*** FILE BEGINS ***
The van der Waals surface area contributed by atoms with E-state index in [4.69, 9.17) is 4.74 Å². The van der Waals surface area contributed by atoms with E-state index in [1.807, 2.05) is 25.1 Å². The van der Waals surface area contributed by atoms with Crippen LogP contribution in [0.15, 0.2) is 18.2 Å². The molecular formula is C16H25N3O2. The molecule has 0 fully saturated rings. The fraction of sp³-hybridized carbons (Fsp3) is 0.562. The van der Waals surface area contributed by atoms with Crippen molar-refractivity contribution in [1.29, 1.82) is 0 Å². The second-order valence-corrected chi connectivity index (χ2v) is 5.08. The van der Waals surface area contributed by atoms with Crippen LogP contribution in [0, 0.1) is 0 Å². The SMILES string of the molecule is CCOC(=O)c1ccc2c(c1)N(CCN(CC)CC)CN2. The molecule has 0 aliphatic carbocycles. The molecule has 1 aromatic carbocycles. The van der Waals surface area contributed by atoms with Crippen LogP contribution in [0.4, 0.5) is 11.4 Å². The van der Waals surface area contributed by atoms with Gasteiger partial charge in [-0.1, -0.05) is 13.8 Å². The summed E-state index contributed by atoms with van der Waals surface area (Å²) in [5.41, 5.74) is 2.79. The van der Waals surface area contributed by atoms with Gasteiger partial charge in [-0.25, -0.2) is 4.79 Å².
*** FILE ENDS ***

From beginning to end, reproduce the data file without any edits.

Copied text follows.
The van der Waals surface area contributed by atoms with E-state index in [4.69, 9.17) is 4.74 Å². The van der Waals surface area contributed by atoms with E-state index in [1.807, 2.05) is 25.1 Å². The van der Waals surface area contributed by atoms with Crippen LogP contribution in [0.15, 0.2) is 18.2 Å². The molecular formula is C16H25N3O2. The molecule has 0 fully saturated rings. The fraction of sp³-hybridized carbons (Fsp3) is 0.562. The van der Waals surface area contributed by atoms with Crippen molar-refractivity contribution in [1.29, 1.82) is 0 Å². The second-order valence-corrected chi connectivity index (χ2v) is 5.08. The van der Waals surface area contributed by atoms with Crippen LogP contribution in [0, 0.1) is 0 Å². The SMILES string of the molecule is CCOC(=O)c1ccc2c(c1)N(CCN(CC)CC)CN2. The molecule has 0 aliphatic carbocycles. The molecule has 1 aromatic carbocycles. The van der Waals surface area contributed by atoms with Crippen LogP contribution in [0.4, 0.5) is 11.4 Å². The van der Waals surface area contributed by atoms with Gasteiger partial charge in [-0.1, -0.05) is 13.8 Å². The summed E-state index contributed by atoms with van der Waals surface area (Å²) in [5.41, 5.74) is 2.79. The van der Waals surface area contributed by atoms with Gasteiger partial charge in [-0.25, -0.2) is 4.79 Å².